In one implementation, formation of the backside opening, lumen, trench, micro pillar and sharpening of the micro pillar is achieved using an etching or mechanical process. In a particular embodiment, the method further includes the step of applying an etchant resistant material to the micro pillars.

In one implementation, the tapered elongate structure distal portion includes at least one rounded end and the etchant resistant material is configured to guide shaping of the tapered elongate structure, including modifying the curvature of the at least one rounded end. In a further embodiment the tapered elongate structure includes a height to proximal portion girth ratio of greater than one.

INCORPORATION BY REFERENCE

All publications and patent applications mentioned in this specification are herein incorporated by reference to the same extent as if each individual publication or patent application was specifically and individually indicated to be incorporated by reference.

BRIEF DESCRIPTION OF THE DRAWINGS

The novel features of the invention are set forth with particularity in the appended claims. A better understanding of the features and advantages of the present invention will be obtained by reference to the following detailed description that sets forth illustrative embodiments, in which the principles of the invention are utilized, and the accompanying drawings of which:

FIG. 1 is a schematic of a top view of a microneedle layout design of the invention.

FIG. 2 is a schematic of a side view of the substrate of the invention prior to sharpening micro pillars.

FIG. 3A is a schematic of a side view of the substrate of the invention after sharpening micro pillars.

FIG. 3B is a schematic of an orthogonal view of a microneedle of the invention.

FIG. 3C is a schematic of a cross-section view of a proximal portion of a microneedle of the invention.

FIG. 3D is a schematic of a side view of a microneedle of the invention.

FIG. 3E is a schematic of a cross-section view of a proximal portion of a microneedle of the invention.

FIG. 4A is a schematic of an array of microneedles of the invention.

FIG. 4B is a schematic of an alternative array of microneedles of the invention.

FIG. 4C is a photomicrograph of an array of microneedles of the invention.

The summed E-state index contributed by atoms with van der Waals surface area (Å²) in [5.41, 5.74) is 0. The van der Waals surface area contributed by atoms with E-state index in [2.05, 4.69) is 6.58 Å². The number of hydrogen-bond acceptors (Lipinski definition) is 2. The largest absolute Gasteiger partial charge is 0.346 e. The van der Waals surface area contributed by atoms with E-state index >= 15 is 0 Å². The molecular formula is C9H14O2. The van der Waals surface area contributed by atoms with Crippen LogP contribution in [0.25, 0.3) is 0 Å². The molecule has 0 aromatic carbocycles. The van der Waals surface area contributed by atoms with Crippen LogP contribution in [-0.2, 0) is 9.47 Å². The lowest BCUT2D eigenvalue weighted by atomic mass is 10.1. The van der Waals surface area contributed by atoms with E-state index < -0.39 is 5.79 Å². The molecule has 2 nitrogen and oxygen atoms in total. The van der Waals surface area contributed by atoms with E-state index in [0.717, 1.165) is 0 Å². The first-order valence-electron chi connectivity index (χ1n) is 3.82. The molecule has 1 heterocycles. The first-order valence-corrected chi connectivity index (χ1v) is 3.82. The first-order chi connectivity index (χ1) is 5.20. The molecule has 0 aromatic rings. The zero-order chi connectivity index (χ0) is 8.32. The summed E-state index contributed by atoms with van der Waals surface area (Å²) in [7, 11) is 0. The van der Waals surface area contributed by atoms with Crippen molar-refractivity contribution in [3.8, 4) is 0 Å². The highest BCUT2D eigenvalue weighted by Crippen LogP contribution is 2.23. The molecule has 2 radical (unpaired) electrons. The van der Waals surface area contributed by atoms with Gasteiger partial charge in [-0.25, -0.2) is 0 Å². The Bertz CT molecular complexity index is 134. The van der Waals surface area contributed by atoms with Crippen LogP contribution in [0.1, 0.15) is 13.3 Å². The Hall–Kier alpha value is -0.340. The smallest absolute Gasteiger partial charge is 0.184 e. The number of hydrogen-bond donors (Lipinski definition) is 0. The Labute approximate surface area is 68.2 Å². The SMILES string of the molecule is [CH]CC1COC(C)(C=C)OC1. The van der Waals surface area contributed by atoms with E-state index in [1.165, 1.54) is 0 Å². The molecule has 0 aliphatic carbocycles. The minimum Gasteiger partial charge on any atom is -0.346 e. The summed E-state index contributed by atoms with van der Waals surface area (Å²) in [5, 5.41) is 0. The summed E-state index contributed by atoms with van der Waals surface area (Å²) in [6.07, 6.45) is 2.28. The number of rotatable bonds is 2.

FIG. 5 is a schematic of a glucose monitoring system including the array of microneedles of the invention.

FIG. 6 is a block diagram showing steps for manufacturing the array of microneedles of the invention.

DETAILED DESCRIPTION OF THE INVENTION

The following description is presented to enable any person skilled in the art to make and use the invention, and is provided in the context of a particular application and its requirements. Various modifications to the disclosed embodiments will be readily apparent to those skilled in the art, and the general principles defined herein may be applied to other embodiments and applications without departing from the spirit and scope of the present invention. Thus, the present invention is not intended to be limited to the embodiments shown, but is to be accorded the widest scope consistent with the principles and features disclosed herein.

The present invention involves devices and methods that enable improved sampling of substances of interest and/or improved delivery of substances (e.g., drugs) through a surface (e.g., such as the skin or outer layer of a plant, animal, or organ or part thereof) by using out-of-plane microneedles. While surface penetration in the examples discussed herein may relate to biological surfaces including cell surfaces, it is envisioned that the devices and methods described herein can be applied to any of a number of physical surfaces including but not limited to plastic, metal, cloth, fabric, paper etc.

Although a standard metal hypodermic needle is effective in piercing the outer layer of skin (e.g., stratum corneum) and accessing the tissue and blood vessels beneath it for monitoring, sampling or delivery, interfacing a standard sized needle with a silicon microchip is a challenging problem of scale. Larger needles also create discomfort and safety issues when used in various research and/or treatment settings. A discussion of these issues is disclosed in U.S. patent application Ser. No. 10/995,570, filed Nov. 22, 2004, the disclosure of which is incorporated herein by reference in its entirety.

Great reduction in needle size creates a number of problems. Microneedles of various heights, (e.g. for humans, with a shank height in the range of about 150-350 microns) have been proposed for various monitoring or delivery applications. However, even very sharp microneedles often fail to pierce skin or other biological surfaces due to the soft underlying tissue and the elastic nature of the skin that can result in bending and folding around the needle tip to a depth greater than the needle shank height. If the microneedles are made taller, but of the same diameter, they tend to bend (buckle) at pressures less than that required to pierce the desired surface, e.g., the tough stratum corneum of many areas of the human skin.